Director: Adoor Gopalakrishnan
Writer: Adoor Gopalakrishnan
Cast: Karamana Janardanan Nair, Sharada, Jalaja
Film is centered around a family in post-feudal Kerala who are finding it difficult to come to grips with their new reality. It consists of three siblings with the eldest being a very lazy and patriarchal bachelor guy called Unni (Karamana) who is also prone to paranoia and cowardice. The second one is a middle-aged spinster (Sharada) and the youngest one is a tutorial going comparatively modern girl (Jalaja). Over the course of the film we learn that they also have a married sister who is the eldest among them and is making demands for their assets to be partitioned. We find that the dynamics in the house itself is such that the character played by Sharada has become like a maid to her other siblings and is often taken for granted. Rats getting trapped is a recurring motif in the film and by the end we realize that it is a metaphor for the trapped existence of the characters played by Karamana and Sharada who are caught between two worlds.
Film actually begins on a funny note as the three characters are chasing a rat in near darkness. Then there is a sequence in which the youngest sister is seen dusting off an old rat-trap and she demonstrates how a rat will get trapped using her hands and this is done in a very Hitchcockian fashion. Then she is shown taking the first rat that is trapped to a pond in order to drown and kill it. The sequence is set to a very distinctive and foreboding background music and it is recurring sequence in the film. Towards the end we see that instead of rat, a very sick Sharada is taken to the pond and during the end sequence it is Karamana being taken. Karamana is totally dependent on others for his existence and he shows fuck all gratitude for it. He represents the exploitative feudal land lord but since feudalism has ended, he is exhibiting it towards his younger sister who lives very much like a slave. The exploitation is not outright cruel but it is just that he takes his privileged position of being the patriarch for granted and his obliviousness when behaving in a thoroughly selfish manner is utmost pathetic. The youngest sister (Jalaja) is also lazy in the modern sense and don't let herself be exploited by her two eldest siblings. She has come to grips with the new reality and takes bold steps to escape from the tharavadu (household). After that, Sharada falls sick and the only concern that Karamana exhibits is regarding how he will get fed. Sharada is taken by the villagers, presumably to the hospital, but the scene is like one of the rat sequences which finally cuts to the pond. Finally the reclusive Karamana is forced out and thrown to the pond as if he cannot bring himself to commit suicide so that he can also escape from his trapped rat life. These last two sequences in the film could very well be symbolic in the sense that both these characters are so meek that they cannot even take the initiative to end their own lives.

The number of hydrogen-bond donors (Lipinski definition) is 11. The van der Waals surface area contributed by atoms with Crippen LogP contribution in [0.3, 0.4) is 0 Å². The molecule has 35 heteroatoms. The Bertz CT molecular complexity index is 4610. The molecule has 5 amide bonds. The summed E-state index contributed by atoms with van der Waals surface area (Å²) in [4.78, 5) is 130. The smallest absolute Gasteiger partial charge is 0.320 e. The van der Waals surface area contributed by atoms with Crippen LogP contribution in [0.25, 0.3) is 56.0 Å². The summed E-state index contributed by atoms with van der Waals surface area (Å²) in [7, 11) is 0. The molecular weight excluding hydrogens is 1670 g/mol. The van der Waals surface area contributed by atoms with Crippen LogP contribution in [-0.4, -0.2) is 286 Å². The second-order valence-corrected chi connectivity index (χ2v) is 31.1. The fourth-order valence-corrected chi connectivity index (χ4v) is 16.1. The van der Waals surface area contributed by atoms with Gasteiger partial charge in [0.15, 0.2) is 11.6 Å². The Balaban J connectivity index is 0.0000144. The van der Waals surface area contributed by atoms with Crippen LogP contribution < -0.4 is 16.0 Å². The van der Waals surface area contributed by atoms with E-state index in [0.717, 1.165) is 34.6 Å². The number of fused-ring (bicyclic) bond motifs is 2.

It was 'Elippathayam' that first brought international recognition for Adoor as it received an award from BFI (British Film Institute). It was also screened at Cannes in the Un Certian Regard, which is certainly a big deal for a film from India. It reminded me of Todd Solondz films which can best be described as social satire of the darkest kind and usually features very cringy characters and situations. The performances from both Karamana and Sharada are excellent and I was surprised that they didn't get national awards for it. They are ably supported by rest of the cast. Film is medium paced and the directorial flourishes during the opening scenes grabs your attention immediately. Nothing is spoon-fed to the audience and we will learn gradually about all the characters. It is something that I enjoy in films since it makes the experience cerebral. To sum up, it is one of the best films I have seen from Malayalam and is widely considered as Adoor's best film.